was so divided that in all probability there would
be two agents elected from each party, if party
influences should be brought to bear, and if they
could not harmonise the treasurer would have
the casting vote. He did not wish the agents to
be one and the same party. When himself was
elected to the office of President of the Canal
Company, he had influenced the agents of the
State to have him associated with gentlemen of
the opposite political party in the management
of the canal, in order that they might criticise
the action of the board, and divulge all that had
transpired before them.
Another reason for the distribution into dis-
tricts was, that it might not be safe to leave any
opportunity for rivalry between the Chesapeake
and Ohio Canal, and the Baltimore and Ohio
Railroad. Still another reason was, that the
people would not be so well able to judge
of the qualifications of the candidates, if they
were not from their own section of the State
In a political canvass for offices of the whole
State, candidates were generally selected who
were known throughout the State; but the nature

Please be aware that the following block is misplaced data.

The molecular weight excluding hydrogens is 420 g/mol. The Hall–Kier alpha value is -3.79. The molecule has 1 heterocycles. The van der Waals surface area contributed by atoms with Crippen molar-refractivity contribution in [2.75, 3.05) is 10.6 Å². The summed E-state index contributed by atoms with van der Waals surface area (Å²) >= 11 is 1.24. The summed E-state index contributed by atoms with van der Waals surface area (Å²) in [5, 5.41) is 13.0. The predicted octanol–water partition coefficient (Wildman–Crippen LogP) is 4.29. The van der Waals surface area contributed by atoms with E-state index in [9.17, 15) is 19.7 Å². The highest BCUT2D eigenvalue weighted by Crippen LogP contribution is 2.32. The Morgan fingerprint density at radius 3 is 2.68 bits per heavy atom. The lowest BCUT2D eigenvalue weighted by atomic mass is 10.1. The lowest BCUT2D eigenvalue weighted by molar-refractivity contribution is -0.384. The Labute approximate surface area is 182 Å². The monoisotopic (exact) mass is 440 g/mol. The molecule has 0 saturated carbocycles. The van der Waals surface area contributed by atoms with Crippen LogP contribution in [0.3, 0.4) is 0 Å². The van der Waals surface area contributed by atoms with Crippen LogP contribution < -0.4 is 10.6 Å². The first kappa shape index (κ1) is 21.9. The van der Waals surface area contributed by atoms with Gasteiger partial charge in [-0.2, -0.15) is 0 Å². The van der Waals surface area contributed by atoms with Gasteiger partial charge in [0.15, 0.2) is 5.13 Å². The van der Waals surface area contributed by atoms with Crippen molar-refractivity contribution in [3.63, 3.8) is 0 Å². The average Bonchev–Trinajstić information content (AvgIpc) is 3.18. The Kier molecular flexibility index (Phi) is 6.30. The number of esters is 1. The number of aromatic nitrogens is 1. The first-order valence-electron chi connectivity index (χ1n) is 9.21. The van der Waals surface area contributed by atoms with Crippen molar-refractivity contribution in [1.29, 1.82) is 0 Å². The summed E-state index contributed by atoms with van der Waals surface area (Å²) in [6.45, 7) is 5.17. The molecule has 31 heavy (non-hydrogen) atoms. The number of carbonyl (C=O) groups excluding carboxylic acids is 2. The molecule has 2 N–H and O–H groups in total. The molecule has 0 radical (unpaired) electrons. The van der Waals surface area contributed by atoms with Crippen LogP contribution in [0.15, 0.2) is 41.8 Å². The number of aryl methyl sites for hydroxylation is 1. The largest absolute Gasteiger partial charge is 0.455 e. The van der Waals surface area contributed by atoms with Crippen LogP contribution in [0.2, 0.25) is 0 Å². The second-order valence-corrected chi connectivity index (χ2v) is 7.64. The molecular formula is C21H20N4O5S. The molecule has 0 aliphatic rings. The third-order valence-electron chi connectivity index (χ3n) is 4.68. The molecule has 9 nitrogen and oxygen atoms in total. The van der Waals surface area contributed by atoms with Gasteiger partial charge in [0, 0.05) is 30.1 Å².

of this office was such, that in nine cases out of
ten, the persons best fitted, for it would not be
known out of their own section of Maryland.
Mr. DAVIS said, that so long as political parties
should continue, this must necessarily be a polit-
ical board; the treasurer giving the casting vote,
and he being, as is proposed, elected by the peo-
ple. His venerable friend from Anne Arundel,
(Mr. Dorsey,) had not sufficiently observed the
distinction between a railroad and a canal, as an
engine of political power; his friend lived near a
railroad, and after the train of living beings dash-
ed by like lightning, he saw nothing but the na-
ked railroad left—far different was it with a ca-
nal. The Hudson river canal, 108 miles long,
employed one thousand boats, and five thousand
men; and the Erie canal, five thousand boats and
fifteen thousand men. Here was, then, an army, a
sufficient field for political operations, and the
gentlemen from Frederick, (Mr. Thomas,) per-
fectly well understood this. This was the grand
mistake his venerable friend had made. He
would not say that he believed that advantage
would be taken of the number of men employed;
but he did not wish to have the power retained
in any board to interfere with the elective fran-
chise of such a number of voters as would con-
stantly be employed upon the line of the canal.
He would ask the gentleman from Frederick,